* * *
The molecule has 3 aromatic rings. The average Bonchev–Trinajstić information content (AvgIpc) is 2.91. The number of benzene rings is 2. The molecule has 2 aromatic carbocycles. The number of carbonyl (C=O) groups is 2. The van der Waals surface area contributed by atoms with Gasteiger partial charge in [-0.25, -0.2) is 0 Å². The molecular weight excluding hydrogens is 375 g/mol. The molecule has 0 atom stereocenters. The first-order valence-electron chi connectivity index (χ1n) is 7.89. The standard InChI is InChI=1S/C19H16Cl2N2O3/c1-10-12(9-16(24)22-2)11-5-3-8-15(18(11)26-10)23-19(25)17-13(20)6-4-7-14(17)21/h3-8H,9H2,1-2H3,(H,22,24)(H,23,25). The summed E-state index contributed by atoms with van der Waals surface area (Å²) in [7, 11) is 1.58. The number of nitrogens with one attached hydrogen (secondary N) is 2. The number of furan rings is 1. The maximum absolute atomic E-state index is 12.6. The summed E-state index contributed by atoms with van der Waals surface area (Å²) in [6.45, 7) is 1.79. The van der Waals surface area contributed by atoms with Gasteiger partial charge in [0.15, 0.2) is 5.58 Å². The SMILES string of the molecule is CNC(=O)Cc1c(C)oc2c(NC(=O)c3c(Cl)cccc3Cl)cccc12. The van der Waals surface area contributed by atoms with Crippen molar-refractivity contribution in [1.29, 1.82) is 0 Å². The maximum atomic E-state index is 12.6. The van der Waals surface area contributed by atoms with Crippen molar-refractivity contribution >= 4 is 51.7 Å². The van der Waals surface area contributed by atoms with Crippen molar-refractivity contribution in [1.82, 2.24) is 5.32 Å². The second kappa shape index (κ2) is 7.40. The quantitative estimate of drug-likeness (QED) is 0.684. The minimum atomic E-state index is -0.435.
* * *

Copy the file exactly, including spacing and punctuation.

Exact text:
The molecule has 3 aromatic rings. The average Bonchev–Trinajstić information content (AvgIpc) is 2.91. The number of benzene rings is 2. The molecule has 2 aromatic carbocycles. The number of carbonyl (C=O) groups is 2. The van der Waals surface area contributed by atoms with Gasteiger partial charge in [-0.25, -0.2) is 0 Å². The molecular weight excluding hydrogens is 375 g/mol. The molecule has 0 atom stereocenters. The first-order valence-electron chi connectivity index (χ1n) is 7.89. The standard InChI is InChI=1S/C19H16Cl2N2O3/c1-10-12(9-16(24)22-2)11-5-3-8-15(18(11)26-10)23-19(25)17-13(20)6-4-7-14(17)21/h3-8H,9H2,1-2H3,(H,22,24)(H,23,25). The summed E-state index contributed by atoms with van der Waals surface area (Å²) in [7, 11) is 1.58. The number of nitrogens with one attached hydrogen (secondary N) is 2. The number of furan rings is 1. The maximum absolute atomic E-state index is 12.6. The summed E-state index contributed by atoms with van der Waals surface area (Å²) in [6.45, 7) is 1.79. The van der Waals surface area contributed by atoms with Gasteiger partial charge in [0.15, 0.2) is 5.58 Å². The SMILES string of the molecule is CNC(=O)Cc1c(C)oc2c(NC(=O)c3c(Cl)cccc3Cl)cccc12. The van der Waals surface area contributed by atoms with Crippen molar-refractivity contribution in [1.29, 1.82) is 0 Å². The maximum atomic E-state index is 12.6. The van der Waals surface area contributed by atoms with Crippen molar-refractivity contribution >= 4 is 51.7 Å². The van der Waals surface area contributed by atoms with Crippen molar-refractivity contribution in [1.82, 2.24) is 5.32 Å². The second kappa shape index (κ2) is 7.40. The quantitative estimate of drug-likeness (QED) is 0.684. The minimum atomic E-state index is -0.435.